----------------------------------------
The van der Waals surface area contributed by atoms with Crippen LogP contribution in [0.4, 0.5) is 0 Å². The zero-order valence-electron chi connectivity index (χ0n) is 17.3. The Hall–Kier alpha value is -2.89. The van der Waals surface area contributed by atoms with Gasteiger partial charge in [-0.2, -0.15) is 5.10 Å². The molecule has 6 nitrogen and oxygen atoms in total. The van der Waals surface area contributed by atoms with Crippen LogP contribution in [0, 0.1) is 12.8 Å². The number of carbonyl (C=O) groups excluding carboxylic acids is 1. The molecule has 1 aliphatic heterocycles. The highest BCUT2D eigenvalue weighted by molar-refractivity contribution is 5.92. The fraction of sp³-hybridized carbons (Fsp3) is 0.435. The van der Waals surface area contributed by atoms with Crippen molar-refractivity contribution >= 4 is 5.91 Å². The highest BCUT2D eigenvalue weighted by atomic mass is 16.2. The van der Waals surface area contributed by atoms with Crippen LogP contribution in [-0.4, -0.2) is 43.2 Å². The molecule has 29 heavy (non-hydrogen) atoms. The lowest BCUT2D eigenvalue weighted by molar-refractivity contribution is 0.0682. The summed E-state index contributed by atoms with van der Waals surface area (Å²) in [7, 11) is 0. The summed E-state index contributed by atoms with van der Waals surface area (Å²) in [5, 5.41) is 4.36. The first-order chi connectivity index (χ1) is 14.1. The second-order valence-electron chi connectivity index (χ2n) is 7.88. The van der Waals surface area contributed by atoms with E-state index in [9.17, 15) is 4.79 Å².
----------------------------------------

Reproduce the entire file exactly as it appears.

The van der Waals surface area contributed by atoms with Crippen LogP contribution in [0.4, 0.5) is 0 Å². The zero-order valence-electron chi connectivity index (χ0n) is 17.3. The Hall–Kier alpha value is -2.89. The van der Waals surface area contributed by atoms with Gasteiger partial charge in [-0.2, -0.15) is 5.10 Å². The molecule has 6 nitrogen and oxygen atoms in total. The van der Waals surface area contributed by atoms with Crippen LogP contribution in [0, 0.1) is 12.8 Å². The number of carbonyl (C=O) groups excluding carboxylic acids is 1. The molecule has 1 aliphatic heterocycles. The highest BCUT2D eigenvalue weighted by molar-refractivity contribution is 5.92. The fraction of sp³-hybridized carbons (Fsp3) is 0.435. The van der Waals surface area contributed by atoms with Crippen molar-refractivity contribution >= 4 is 5.91 Å². The highest BCUT2D eigenvalue weighted by atomic mass is 16.2. The van der Waals surface area contributed by atoms with Crippen LogP contribution in [-0.4, -0.2) is 43.2 Å². The molecule has 29 heavy (non-hydrogen) atoms. The lowest BCUT2D eigenvalue weighted by molar-refractivity contribution is 0.0682. The summed E-state index contributed by atoms with van der Waals surface area (Å²) in [7, 11) is 0. The summed E-state index contributed by atoms with van der Waals surface area (Å²) in [5, 5.41) is 4.36. The first-order chi connectivity index (χ1) is 14.1. The second-order valence-electron chi connectivity index (χ2n) is 7.88. The van der Waals surface area contributed by atoms with E-state index in [9.17, 15) is 4.79 Å².